Having first seen the movie version of this book with the same title on Netflix, I had mixed feelings about reading the book. They say you should do one or the other but if you do both, read the book first. Well I ignored all that good advice.
First I watched the movie starring Ellie Kemper as Helen (best known for The Office and Bridesmaids) and Luke Grimes as Jake (best known for Fifty Shades of Grey and American Sniper). Then I read the book by author Katherine Center (The Bodyguard, What you Wish For and Things You Save in a Fire plus other titles).
I liked the movie – it was an easy watch with a feel good story. The movie follows the same story as the book but I did find that the book was slow to develop which fuelled my impatience a little. The book also took quite a bit of reading before we started to get into the hiking.
This book is a story about life, loss, moving on and well, finding happiness. The hiking is really a backdrop rather than a more central focus as perhaps it is in books such as Wild or a A Walk in the Woods.
I need to say at this point I did like this book. The author paints some lovely images:
‘The sound of the wind rustling those pine branches ahead. The mossy smell of the woods.’
And who can resist appreciating this image of climbing into your hiking gear?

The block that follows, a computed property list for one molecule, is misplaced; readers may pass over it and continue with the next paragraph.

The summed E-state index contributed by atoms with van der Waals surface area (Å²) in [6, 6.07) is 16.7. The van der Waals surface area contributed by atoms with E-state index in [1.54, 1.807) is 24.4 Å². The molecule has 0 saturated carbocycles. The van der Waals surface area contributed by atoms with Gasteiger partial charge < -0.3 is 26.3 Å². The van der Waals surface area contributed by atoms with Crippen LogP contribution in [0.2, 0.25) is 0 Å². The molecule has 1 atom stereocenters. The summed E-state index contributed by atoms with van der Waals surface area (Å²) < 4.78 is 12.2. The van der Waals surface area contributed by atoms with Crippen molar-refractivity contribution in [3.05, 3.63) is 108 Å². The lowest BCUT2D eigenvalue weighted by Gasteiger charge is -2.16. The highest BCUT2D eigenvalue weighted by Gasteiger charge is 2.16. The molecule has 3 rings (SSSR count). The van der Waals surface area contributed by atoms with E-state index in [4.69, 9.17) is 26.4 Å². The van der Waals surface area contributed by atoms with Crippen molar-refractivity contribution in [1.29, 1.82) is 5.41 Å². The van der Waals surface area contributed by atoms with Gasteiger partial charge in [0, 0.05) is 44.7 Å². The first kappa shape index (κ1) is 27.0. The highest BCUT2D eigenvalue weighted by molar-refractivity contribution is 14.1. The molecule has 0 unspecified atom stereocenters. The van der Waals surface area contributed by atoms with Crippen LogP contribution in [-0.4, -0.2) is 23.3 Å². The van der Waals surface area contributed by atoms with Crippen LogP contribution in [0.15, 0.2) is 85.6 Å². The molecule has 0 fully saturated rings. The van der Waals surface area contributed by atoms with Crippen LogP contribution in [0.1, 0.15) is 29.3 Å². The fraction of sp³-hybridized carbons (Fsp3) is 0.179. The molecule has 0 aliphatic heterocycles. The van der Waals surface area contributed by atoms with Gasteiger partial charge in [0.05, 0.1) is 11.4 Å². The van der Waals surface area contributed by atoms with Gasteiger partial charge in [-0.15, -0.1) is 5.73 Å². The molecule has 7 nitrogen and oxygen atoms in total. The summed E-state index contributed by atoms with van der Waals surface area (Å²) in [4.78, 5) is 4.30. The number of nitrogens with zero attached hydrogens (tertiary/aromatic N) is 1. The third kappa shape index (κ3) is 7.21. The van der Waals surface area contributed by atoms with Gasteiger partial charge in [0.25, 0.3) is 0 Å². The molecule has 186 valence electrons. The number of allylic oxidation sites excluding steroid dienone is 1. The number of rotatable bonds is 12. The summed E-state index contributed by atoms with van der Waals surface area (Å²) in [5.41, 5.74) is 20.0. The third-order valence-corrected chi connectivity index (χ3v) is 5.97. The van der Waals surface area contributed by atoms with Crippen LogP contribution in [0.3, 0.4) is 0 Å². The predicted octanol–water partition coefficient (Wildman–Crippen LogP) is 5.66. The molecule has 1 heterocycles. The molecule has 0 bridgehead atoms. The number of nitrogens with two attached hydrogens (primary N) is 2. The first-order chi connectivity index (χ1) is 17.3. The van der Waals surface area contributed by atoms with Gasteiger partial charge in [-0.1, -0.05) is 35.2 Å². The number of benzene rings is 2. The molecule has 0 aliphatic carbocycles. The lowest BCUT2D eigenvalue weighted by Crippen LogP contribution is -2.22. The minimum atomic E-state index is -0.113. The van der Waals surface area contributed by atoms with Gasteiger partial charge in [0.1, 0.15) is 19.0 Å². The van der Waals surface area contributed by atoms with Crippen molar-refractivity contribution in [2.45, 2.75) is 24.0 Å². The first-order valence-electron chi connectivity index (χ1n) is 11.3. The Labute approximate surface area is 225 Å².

‘That good, snug feeling when you settle your pack on your back and snap the hip belt.’
The story is about responsible Helen who is always trying to do the right thing for others despite them not appreciating it or needing her to do so. Of course, the last thing Helen thinks about is doing the right thing for herself. Helen has an overdeveloped sense of responsibility for others, in particular her brother, Duncan, who is much younger and by Helen’s judgement, immature and unreliable.
After a marriage break up, Helen decides to go on a hiking adventure not so much to find herself but more to challenge herself. And she does so in both regards. She meets up with Jake who is participating in a hiking adventure for his last time who, as it turns out, is also brother Duncan’s best friend.
Jake has had a crush on Helen since he was a kid so while it doesn’t take much to work out the plot from here, the book lays out a pleasant journey with a few turns along the way and even more discoveries.
‘That’s how I wound up digging a grave in my grandma’s backyard in a pink party dress and heels.’
And of course in Helen’s journey to find happiness, the reader gains a few pointers for the beginners out there looking for their own happiness.
‘And so, given every moment I could choose from, I end my story here, in the elevator, with the memory that I always turn to when I need to think about happiness and remember what it fells like.’
This is a pleasant, easy book to read and is perfect for those lazy summer days when it’s too hot to be on the trail!
You can purchase Happiness for Beginners from Amazon Australia
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AUD $24.50 RRP
Happiness for Beginners – book cover
This review was done with product purchased by Australian Hiker